It seems (WSJ) Microsoft is facing much the same problem Pepsi faced in the 70s, when it created the famous Pepsi challenge (a blind taste test between Coke and Pepsi):
A stark sign of the challenge Yusuf Mehdi faces as a point man for Microsoft in the company's battle with Google comes from the company's own research into the habits of consumers online.
During regular "blind taste tests," in which Microsoft asks randomly-selected consumers to score the quality of results from various Internet search engines, the quality of Microsoft's search results have so improved that people can't tell the difference between Microsoft and Google search results, says Mr. Mehdi, senior vice president of Microsoft's online audience business group. But when Microsoft slaps the Google brand name on the results from Microsoft's own search engine during another portion of its tests, users invariably score them highest.
"Just by putting the name up, people think it's more relevant," he says.
... Microsoft still faces the problem of the strong association in consumers' minds between Google and Internet search. In theory, it's far easier for a consumer to switch Internet search engines than it is for them to switch other forms of software. But Mr. Mehdi-a veteran of the Web browser wars of the late 90s in which Microsoft managed to overtake the pioneer in the category, Netscape Communications-says in reality it's very hard to convince consumers to change their search behavior.
So, Microsoft faces an uphill battle. Happily for the Internet marketplace, it seems they're embracing the challenge cheerily by attempting to kill two birds with one stone: launching an innovative new semantic search engine
capable of answering users' questions more directly while also creating a fresh new brand for what Microsoft acknowledges is a "confusing jumble of brand names for its search efforts." I, for one am looking forward to Microsoft's forthcoming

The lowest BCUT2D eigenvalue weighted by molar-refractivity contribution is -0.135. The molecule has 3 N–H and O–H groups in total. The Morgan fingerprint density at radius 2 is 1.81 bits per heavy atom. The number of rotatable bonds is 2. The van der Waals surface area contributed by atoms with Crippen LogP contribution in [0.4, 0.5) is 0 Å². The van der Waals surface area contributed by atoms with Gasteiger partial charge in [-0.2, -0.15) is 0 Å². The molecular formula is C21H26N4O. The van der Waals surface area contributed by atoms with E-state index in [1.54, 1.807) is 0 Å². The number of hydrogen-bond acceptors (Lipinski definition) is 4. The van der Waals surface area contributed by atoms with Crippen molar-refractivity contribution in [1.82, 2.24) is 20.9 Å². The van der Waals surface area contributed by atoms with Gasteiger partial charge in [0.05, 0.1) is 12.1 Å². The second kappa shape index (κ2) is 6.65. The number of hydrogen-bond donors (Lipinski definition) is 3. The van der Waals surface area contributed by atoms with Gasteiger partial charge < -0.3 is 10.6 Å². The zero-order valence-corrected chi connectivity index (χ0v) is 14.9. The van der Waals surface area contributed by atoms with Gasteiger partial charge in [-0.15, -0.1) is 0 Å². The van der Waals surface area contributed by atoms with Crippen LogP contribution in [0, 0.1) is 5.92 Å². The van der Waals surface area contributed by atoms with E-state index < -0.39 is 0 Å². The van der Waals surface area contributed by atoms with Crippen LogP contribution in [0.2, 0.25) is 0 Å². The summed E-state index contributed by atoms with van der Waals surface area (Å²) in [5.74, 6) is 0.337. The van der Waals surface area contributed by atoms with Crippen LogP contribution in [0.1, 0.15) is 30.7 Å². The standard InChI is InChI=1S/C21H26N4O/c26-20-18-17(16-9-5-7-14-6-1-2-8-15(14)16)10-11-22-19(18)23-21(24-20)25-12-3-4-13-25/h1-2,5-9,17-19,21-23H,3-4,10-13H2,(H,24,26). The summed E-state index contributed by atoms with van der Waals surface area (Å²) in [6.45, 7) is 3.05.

search engine, dubbed "Kumo."
But I think there's a bigger lesson here: Google's most valuable asset is its brand.
Sure, much of the strength of its brand may lie in the intangible irrationalities of human psychology: Microsoft's search engine will probably have to be significantly better than Google's before the software giant can begin regrowing its 8% share of the search market. However unfair this might seem to Microsoft, consider how Google reached this height of brand power: by offering consumers a number of terrific products (for free!) and by carefully cultivating a reputation not just of coolness (think Google Lunar X-Prize) but of "Don't be evil"-ness. Many ridicule that motto and attack Google for trying to take over the world, as we've detailed in our ongoing Googlephobia series. But consider what Google stands to loose by offending consumers: the brand power that makes consumers keep coming back to its search engine. Google's reputation as helpful, cool and "non-evil" is perhaps just as valuable as Coke's secret formula. So why would Google risk throwing that away by offending real sensitivities about, say, its privacy practices?
Some might fear that the equation of the term "google" with "Search" could permanently entrench Google in a position of dominance in the search market (think "Kleenex" in the market for facial tissue). Such worriers might be surprised to learn that Google actively discourages the "genericization" of the term "Google"--the use of "google" as a synonym for all search, just as Kleenex is commonly used for tissue paper, Xerox for copying and Coke for soda. The reason? Under trademark law, a company can lose its unique rights to its trademark if that term becomes sufficiently generic--a catastrophe for a corporation commonly referred to as "genericide." Thus, Google is actively working to check the very phenomenon that gives its products special appeal.
It's by no means a perfect solution. Microsoft, Yahoo! and others will still have to work extra-hard to overcome Google's brand appeal. But there is a certain elegance to the fact that existing laws provide some competitive check on the marketplace without the need for government regulation or an antitrust lawsuit.